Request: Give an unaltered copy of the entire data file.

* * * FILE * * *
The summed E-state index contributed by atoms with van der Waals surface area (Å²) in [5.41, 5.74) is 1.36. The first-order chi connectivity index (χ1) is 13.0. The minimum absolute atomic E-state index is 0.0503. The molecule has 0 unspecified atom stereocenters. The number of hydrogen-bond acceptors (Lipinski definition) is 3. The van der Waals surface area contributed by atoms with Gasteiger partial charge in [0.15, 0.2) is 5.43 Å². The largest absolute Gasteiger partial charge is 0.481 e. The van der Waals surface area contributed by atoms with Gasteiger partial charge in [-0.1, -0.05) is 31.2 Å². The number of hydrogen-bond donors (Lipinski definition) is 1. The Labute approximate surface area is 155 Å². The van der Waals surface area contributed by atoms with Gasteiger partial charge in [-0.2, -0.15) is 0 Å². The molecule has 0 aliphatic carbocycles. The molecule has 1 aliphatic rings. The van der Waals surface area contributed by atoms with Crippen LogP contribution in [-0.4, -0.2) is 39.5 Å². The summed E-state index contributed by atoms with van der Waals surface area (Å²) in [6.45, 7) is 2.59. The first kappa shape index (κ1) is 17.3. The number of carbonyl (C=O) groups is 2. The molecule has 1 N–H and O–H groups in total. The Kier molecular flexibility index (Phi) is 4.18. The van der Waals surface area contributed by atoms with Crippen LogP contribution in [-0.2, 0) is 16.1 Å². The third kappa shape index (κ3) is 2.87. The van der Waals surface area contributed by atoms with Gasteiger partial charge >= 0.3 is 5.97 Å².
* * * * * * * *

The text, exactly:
The summed E-state index contributed by atoms with van der Waals surface area (Å²) in [5.41, 5.74) is 1.36. The first-order chi connectivity index (χ1) is 13.0. The minimum absolute atomic E-state index is 0.0503. The molecule has 0 unspecified atom stereocenters. The number of hydrogen-bond acceptors (Lipinski definition) is 3. The van der Waals surface area contributed by atoms with Gasteiger partial charge in [0.15, 0.2) is 5.43 Å². The largest absolute Gasteiger partial charge is 0.481 e. The van der Waals surface area contributed by atoms with Gasteiger partial charge in [-0.1, -0.05) is 31.2 Å². The number of hydrogen-bond donors (Lipinski definition) is 1. The Labute approximate surface area is 155 Å². The van der Waals surface area contributed by atoms with Gasteiger partial charge in [-0.2, -0.15) is 0 Å². The molecule has 0 aliphatic carbocycles. The molecule has 1 aliphatic rings. The van der Waals surface area contributed by atoms with Crippen LogP contribution in [-0.4, -0.2) is 39.5 Å². The summed E-state index contributed by atoms with van der Waals surface area (Å²) in [6.45, 7) is 2.59. The first kappa shape index (κ1) is 17.3. The number of carbonyl (C=O) groups is 2. The molecule has 1 N–H and O–H groups in total. The Kier molecular flexibility index (Phi) is 4.18. The van der Waals surface area contributed by atoms with Crippen LogP contribution in [-0.2, 0) is 16.1 Å². The third kappa shape index (κ3) is 2.87. The van der Waals surface area contributed by atoms with Gasteiger partial charge >= 0.3 is 5.97 Å².